IMHO rotors are

This depends on the vehicle, the brake pad material, and the driver's habits. I have always managed to get at least one additional brake job out of the more expensive rotors and in some cases, two. For our Saturn SL, using the cheaper rotors is probably not a big deal since the car is so light and the brakes tend to wear pretty well. I'd never do this though on my family Chrysler minivan since the brakes on that vehicle are under-engineered.

I do agree that higher price does NOT always guarantee higher quality and that automotive engineers in their quest to increase MPG have reduced so much mass that the rotors have become consumables. I find nothing wrong with doing what you are doing if it works for you, but caution readers to exercise good judgement based on their specific circumstances.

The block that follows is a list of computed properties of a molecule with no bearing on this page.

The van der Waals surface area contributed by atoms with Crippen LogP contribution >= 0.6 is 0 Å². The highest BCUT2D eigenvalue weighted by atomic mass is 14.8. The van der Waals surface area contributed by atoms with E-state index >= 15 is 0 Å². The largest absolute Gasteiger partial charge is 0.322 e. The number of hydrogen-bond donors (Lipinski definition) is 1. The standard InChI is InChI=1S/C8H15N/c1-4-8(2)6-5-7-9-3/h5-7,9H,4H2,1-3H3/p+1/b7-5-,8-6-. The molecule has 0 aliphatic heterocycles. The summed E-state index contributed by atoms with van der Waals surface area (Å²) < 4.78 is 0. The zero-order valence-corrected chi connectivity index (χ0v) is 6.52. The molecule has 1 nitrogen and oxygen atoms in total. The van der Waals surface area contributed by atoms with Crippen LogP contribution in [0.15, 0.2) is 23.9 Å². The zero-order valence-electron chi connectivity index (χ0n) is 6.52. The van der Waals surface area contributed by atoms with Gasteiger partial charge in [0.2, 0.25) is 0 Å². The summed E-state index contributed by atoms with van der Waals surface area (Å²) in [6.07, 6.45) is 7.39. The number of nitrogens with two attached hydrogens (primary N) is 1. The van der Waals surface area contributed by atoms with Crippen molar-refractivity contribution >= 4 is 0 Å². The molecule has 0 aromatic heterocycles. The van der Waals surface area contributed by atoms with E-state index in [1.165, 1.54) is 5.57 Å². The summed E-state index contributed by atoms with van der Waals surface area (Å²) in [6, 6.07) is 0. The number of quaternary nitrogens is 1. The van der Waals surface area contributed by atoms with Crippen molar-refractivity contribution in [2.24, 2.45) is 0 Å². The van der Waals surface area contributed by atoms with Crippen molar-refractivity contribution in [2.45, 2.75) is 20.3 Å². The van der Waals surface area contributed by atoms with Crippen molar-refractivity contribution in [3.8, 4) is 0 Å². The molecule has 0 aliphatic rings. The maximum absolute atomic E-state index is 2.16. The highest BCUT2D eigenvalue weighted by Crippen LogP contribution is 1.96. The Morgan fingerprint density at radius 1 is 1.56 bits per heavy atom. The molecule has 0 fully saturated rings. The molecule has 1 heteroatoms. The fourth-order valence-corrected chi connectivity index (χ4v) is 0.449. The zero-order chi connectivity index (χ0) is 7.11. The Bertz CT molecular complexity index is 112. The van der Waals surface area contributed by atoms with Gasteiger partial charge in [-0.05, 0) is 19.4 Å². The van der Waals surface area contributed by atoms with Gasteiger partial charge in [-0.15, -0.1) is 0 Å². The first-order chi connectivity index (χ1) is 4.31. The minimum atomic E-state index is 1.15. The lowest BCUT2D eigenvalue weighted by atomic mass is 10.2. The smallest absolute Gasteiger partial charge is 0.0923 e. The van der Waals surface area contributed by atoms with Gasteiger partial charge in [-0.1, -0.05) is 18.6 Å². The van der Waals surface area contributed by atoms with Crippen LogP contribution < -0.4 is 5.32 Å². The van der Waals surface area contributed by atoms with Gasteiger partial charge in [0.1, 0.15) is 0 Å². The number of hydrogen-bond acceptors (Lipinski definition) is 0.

Bob

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I think we are in substantial agreement, especially regarding the lightness of modern rotors, these are the first vehicles I have owned that required regular replacement. To be fair the cost of new rotors is barely higher than the cost of machining and if the convenience of buying new rotors and pads vs, the extra trips that must be made after the car is disassembled in order to machine the rotors, purchasing new rotors is actually cheaper.
I have purchased two new Saturns, both required replacement of the front rotors due to corrosion (high temp) failure of the inside surface well before the pads were fully worn. I get ~75k mi from the OEM and more from the replacement parts on the second cycle. I have had no corrosion problem on the replacement rotors. The majority of usage is highway in the Rocky Mountains, occasionally fully loaded. I do believe that heavy brake use indicates less than optimal driving for fuel economy.
Happy trails,